You might want to check out Matomo's full feature list or the online demo to make sure it's right for you. Matomo includes virtually all of the capabilities that other tools have, as well as some unique features including real-time visitor information, eCommerce analytics, visitor profiles, real-time visitor maps, and a great iOS and Android mobile app. Finally, their Roadmap is open to the public, and the public issue tracker allows members of the community to follow our progress. You can even keep track of your Android and iOS applications.
Why should you choose a Google Analytics substitute like Matomo?
Here are some of the benefits of using a Google Analytics alternative...
Using Google Analytics means you might lose sales and irritate visitors with tracking permission boxes. This isn't the case with Matomo. When utilising GA, you must get permission for tracking. Every website in Europe that uses Google Analytics must include a tracking consent box for visitors to accept or disagree with. Consent screens that track visitors have a negative influence on your company since visitors may be deterred from continuing.
You can acquire less accurate data as well as lose money since more people may opt out of tracking. Matomo Analytics can help you out in this situation. Matomo's privacy security is so effective that you can use it without asking for permission once it's set up. As a natural consequence, more accurate data is collected, consumers are less angry when they encounter permission screens, and the brand image is improved.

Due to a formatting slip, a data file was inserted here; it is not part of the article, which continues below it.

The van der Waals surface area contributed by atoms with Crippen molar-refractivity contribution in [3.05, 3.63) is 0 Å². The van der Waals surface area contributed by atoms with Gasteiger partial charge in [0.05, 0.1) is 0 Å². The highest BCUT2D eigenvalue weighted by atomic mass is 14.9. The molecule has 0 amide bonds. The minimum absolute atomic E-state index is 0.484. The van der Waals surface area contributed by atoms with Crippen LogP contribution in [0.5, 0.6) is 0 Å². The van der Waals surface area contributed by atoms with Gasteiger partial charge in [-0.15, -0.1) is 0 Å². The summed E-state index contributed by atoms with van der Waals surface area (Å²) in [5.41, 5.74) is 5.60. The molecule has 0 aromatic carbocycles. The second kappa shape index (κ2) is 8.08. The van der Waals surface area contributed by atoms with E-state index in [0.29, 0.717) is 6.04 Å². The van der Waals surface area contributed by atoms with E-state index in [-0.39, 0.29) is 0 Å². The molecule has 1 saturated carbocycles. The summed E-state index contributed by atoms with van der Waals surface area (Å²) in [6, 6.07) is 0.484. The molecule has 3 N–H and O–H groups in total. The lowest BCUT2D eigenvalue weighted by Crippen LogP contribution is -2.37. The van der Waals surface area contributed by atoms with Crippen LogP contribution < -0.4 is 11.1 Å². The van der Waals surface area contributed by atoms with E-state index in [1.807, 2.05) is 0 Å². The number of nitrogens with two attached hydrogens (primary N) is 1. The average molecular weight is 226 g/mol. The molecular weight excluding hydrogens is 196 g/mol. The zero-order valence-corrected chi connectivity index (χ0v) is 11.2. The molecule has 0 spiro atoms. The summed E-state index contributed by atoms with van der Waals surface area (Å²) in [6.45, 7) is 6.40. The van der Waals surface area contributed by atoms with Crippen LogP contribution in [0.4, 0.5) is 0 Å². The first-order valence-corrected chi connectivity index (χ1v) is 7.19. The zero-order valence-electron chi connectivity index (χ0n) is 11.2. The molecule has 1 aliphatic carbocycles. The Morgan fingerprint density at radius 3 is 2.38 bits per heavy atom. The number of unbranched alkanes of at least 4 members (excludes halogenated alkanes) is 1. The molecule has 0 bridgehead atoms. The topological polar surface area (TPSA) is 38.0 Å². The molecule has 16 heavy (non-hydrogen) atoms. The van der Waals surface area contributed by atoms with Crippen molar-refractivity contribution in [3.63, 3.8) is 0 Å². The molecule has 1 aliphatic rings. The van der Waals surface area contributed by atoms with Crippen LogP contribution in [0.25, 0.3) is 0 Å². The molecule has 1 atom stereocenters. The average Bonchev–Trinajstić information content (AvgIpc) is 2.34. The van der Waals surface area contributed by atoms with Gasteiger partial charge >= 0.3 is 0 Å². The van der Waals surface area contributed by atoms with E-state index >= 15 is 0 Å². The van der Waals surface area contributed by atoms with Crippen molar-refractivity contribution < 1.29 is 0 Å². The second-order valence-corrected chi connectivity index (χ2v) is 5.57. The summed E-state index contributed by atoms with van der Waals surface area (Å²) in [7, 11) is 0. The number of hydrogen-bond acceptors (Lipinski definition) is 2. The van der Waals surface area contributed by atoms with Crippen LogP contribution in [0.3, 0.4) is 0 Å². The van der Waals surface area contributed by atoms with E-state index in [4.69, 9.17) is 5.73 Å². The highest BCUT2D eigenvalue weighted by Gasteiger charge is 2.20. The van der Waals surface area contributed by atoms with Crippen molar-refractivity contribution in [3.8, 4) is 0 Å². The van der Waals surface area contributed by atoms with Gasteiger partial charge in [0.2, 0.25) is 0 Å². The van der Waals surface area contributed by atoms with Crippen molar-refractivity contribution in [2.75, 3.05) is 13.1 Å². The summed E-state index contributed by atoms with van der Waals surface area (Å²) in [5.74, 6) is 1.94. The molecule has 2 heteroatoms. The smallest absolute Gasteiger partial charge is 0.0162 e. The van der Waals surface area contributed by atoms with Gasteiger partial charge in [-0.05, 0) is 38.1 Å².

Matomo and Drupal
Integrating Analytics tools into a CMS like Drupal might be difficult at times. The Matomo Analytics module makes it simple to include Matomo tracking code into your Drupal website and begin monitoring visitor behaviour right away. Even people with no prior technical knowledge will be able to do this with ease.
Is it true that Google Analytics is completely free to use?
Yes, the standard version of Google Analytics is a free platform, but there are several costs to consider, including the time you spend learning how to utilise it. In addition, you may need to acquire additional bolt-ons from other firms, such as Heatmaps, to get a fuller picture of your visitors.
When it comes to Google Analytics, it takes more effort to set up tracking for media/forms/outlinks/downloads, etc., while Matomo records everything - right out of the box.
Heatmaps, Session Recordings, and Form Analytics are just a few of the capabilities offered by Matomo. This saves you time and makes your life simpler by eliminating the need to interact with various vendors for a comprehensive analytics package.